Pirate FM News

WATCH: Shock drink-drive stats for Cornwall & Devon


Published by the Pirate FM News Team at 6:16am 14th September 2017 (Updated 11:50am 14th September 2017)

Police say you are twice as likely to get caught drink-driving in Cornwall and Devon than almost anywhere else.

Figures seen by Pirate FM show one in five drivers stopped in the last four years failed or refused a breath test.

Now officers want to quash myths like 'I'll be OK the morning after'.

They revealed that one man in his thirties blew 147 at 9.30am after being out the night before - or four times over the legal limit in layman's terms.

Roads policing inspector Pete Thomas said: "There is still a very real chance that you could still be under the influence of alcohol or drugs, so my advice would be if you've had a heavy night before, you leave it as long as you can the next day before getting behind the wheel.

"If you drink or drug-drive, your driving is impaired. Your reaction times increase, which means your stopping distance and everything else increases, and the chances of you having any sort of collision. which could be serious or fatal, just go up".

The force says its annual summer drink drive campaign in June revealed that there is no such thing as a 'typical' drink-driver.

From a sample of 98, people caught included the likes of civil engineers, fishermen, scientists, welfare workers and students and within that list, 20% of people stopped were unenployed and 30%-40% under the age of 25.

Scroll down to watch the impact drink or drug-driving can have or read the myths officers want to shut down:

I won't be prosecuted if my breath test is under the legal limit

False. If the police have see you driving in a careless or dangerous fashion, whether you have had a collision or not, or if you have a collision, you could still be arrested, charged and prosecuted for a 'Section 4' offense of driving a mechanically propelled vehicle whilst unfit through drink or drugs - even if you are 'under the limit of 35 micrograms of alcohol per 100 millilitres of breath'.

I won't be breaking the law if the car isn't moving

False. If you are in a car and have been drinking and you have the means to start that vehicle, then the burden of proof is upon you to prove that you did not intend to drive it. This June people certainly tried and were still tested and arrested. One driver was asleep in the car with the engine running and one even claimed that they were living in their car.

It's just a fine and some points on the license, maybe a ban for a few months

False. People convicted of drink or drug driving can expect to be banned from driving for at least 12 months, receive a fine of up to £5000 and/or six months in prison. When someone dies as a result of a collision involving a driver under the influence of drugs or alcohol, sentences can carry a penalty of up to ten years in prison. In June at least two 24-month disqualifications were handed down, and one driver went to prison for six weeks.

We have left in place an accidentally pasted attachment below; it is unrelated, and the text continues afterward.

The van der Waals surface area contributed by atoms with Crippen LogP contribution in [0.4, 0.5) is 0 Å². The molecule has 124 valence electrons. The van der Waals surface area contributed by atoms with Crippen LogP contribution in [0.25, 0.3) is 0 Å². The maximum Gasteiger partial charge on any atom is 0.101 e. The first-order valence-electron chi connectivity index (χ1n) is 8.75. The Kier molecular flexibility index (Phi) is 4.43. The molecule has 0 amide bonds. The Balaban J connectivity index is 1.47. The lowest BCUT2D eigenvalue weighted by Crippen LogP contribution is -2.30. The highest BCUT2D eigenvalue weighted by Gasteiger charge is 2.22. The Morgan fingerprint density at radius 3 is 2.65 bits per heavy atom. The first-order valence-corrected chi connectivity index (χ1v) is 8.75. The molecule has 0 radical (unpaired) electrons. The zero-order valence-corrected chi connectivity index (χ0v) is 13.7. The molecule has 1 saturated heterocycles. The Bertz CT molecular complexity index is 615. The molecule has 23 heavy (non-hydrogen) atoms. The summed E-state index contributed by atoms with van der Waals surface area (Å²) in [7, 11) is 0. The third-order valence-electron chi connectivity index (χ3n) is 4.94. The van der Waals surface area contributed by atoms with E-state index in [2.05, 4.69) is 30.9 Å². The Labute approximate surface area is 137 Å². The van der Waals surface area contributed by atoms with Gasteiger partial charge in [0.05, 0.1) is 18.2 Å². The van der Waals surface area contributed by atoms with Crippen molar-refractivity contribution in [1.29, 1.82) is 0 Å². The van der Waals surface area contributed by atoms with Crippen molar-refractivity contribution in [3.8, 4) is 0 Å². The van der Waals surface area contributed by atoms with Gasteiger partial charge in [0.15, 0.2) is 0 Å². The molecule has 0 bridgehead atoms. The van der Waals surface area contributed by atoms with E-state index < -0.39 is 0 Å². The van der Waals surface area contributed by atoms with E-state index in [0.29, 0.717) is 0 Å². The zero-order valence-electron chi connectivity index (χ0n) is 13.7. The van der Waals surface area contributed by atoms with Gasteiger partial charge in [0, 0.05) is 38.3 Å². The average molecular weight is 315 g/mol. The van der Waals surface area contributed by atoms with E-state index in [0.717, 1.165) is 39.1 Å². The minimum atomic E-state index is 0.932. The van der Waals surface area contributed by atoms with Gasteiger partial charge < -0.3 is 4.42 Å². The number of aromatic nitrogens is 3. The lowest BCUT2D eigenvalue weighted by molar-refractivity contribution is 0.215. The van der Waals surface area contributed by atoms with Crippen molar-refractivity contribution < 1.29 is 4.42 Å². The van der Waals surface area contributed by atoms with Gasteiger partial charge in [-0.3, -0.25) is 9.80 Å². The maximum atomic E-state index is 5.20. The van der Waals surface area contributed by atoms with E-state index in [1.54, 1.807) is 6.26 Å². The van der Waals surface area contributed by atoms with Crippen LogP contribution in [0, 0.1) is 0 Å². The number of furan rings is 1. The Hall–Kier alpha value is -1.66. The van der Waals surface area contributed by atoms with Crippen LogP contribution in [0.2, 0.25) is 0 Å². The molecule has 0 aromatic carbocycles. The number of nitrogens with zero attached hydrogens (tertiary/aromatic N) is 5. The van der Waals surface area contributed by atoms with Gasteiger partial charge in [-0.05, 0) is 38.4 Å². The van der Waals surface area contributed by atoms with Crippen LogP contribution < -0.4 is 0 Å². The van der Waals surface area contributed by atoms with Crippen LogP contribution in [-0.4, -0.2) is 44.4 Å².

The police just stop people at random

False. If that were the case, the arrest rate in Devon and Cornwall wouldn't be as high. Roads policing is intelligence led and you can help. If you have information that someone has been drinking and is going to drive then in an emergency call 999. Alternatively contact Crimestoppers anonymously on 0800 555111. Watch our video to see what can happen next: https://www.youtube.com/watch?v=N-IKM4zsq4c

Not that some drink drivers need help to be spotted by police and stopped. Leaving aside those seen to be driving erratically or with excess speed, from our sample we had drivers who: drove into a pedestrian area; drove into parked cars, drove into a lamppost and drove into a no entry road, who left the scene of an accident and one who was found slumped at the wheel and then fell out of the car when the door was opened and was later found also to have cocaine in their blood.

Surely every British person has got the message about drink driving by now?

False. Sadly not. 79% of the drivers arrested in our sample were British, with the other 21% being made up of 10 different nationalities.

So nothing's changed then?

False. Attitudes to drink driving are changing, although there is still room for improvement. While there are very few people who would think it acceptable to jump into their car after a drinking session at the pub, for which there is no excuse, the rest of us still have to think more about the consequences of driving the morning after: don't risk it. Drink driving is increasingly socially unacceptable and is even less so when the impact of losing your license, your job and the respect of your friends and family if you are arrested is taken into account. While the number of stops have gone down since figures were recorded in 2007, the percentage of those who have provided a positive, failed or refused breath test has almost trebled. Intelligence led targeted policing of the regions roads uses assets more efficiently with the aim of making the roads safer for everyone.

As a driver I'm being victimised

False. The victims of drink driving are those who are killed or seriously injured by drink drivers. The consequences of driving while impaired through drink or drugs can be devastating - a car in the hands of someone in that condition is a collision waiting to happen - reaction times go up and spatial awareness reduces. Despite long term reductions, drink and drug driving still accounts for 15% of road deaths and almost 10'000 casualties nationally each year. Think about the consequences, the devastation caused to families affected and how many lives are needlessly lost when otherwise law abiding people decide to commit a crime thinking they won’t get caught.

Watch the video from Devon and Cornwall Police to see what see what can happen next...

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